Some persons in Arunya keep breeding populations of slaves which would be a good revelation partway through the book - babies can be turned into fine crystals. The people of Arunya do have crystals made from their own ancestors but these are kept for household use and sold only in the most disgraceful financial emergencies.

Manpower is needed for the crystal "slave trade" which spreads the financial benefits out. Also like fishermen seeking unfished areas, competing groups of Arunyans make expeditions into more remote and distant populated areas for the prospect of catching the inhabitants unaware and bringing back lots of people to make into crystals.

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  • $\begingroup$ That is a very interesting idea. I neglected to mention that the soul captire process only applies to Arunne citizens because weird magical things (the Doylist explanation is that it creates a religious tie to the state where Arunya's citizens aim to die and rejoin the 'great cause' as a resource for their fellows to use). The Arunne are actually terrified of steppong off their shores because death off the mainland means death away from the soul capture mechanism. Tho maybe I could consider changing it... $\endgroup$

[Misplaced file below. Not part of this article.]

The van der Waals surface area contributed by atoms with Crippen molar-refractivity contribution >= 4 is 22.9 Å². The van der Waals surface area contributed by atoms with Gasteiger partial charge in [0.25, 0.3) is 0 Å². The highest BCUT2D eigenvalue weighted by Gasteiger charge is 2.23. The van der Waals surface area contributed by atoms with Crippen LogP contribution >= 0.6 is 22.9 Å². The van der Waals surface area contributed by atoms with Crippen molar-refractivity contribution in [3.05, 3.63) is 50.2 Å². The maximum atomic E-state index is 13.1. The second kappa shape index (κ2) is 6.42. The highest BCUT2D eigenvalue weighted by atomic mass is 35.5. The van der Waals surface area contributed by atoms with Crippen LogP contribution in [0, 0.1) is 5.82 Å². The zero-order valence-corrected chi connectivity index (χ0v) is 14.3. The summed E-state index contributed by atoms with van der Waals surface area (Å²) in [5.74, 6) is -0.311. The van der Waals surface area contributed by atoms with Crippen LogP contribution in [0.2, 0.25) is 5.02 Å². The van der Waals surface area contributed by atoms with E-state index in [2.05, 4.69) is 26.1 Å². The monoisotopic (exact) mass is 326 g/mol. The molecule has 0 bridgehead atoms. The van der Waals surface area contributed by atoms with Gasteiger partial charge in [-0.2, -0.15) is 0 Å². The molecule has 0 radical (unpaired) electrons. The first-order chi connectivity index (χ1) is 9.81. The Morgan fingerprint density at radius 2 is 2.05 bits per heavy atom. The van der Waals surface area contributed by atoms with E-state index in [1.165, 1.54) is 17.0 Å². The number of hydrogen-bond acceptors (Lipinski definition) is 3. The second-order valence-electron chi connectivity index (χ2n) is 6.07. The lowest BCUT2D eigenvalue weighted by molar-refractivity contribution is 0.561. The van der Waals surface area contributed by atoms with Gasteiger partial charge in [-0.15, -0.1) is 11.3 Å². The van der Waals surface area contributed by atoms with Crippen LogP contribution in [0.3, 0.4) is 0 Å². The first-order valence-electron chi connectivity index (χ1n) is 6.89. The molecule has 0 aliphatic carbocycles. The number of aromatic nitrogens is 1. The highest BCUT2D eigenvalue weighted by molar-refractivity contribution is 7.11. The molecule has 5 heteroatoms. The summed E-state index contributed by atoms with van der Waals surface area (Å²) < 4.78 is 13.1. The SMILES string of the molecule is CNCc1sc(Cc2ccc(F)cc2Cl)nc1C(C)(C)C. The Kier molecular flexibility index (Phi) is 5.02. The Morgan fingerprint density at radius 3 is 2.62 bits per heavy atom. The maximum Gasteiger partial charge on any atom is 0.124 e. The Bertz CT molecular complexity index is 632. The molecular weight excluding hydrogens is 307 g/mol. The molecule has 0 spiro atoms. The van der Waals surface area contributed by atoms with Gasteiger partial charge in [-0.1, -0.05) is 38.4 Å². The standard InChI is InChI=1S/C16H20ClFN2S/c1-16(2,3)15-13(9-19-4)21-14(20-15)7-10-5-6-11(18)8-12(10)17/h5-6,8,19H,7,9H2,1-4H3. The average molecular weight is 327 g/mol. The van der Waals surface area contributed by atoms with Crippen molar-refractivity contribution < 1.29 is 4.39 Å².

– o0V0o
    Nov 4, 2021 at 1:36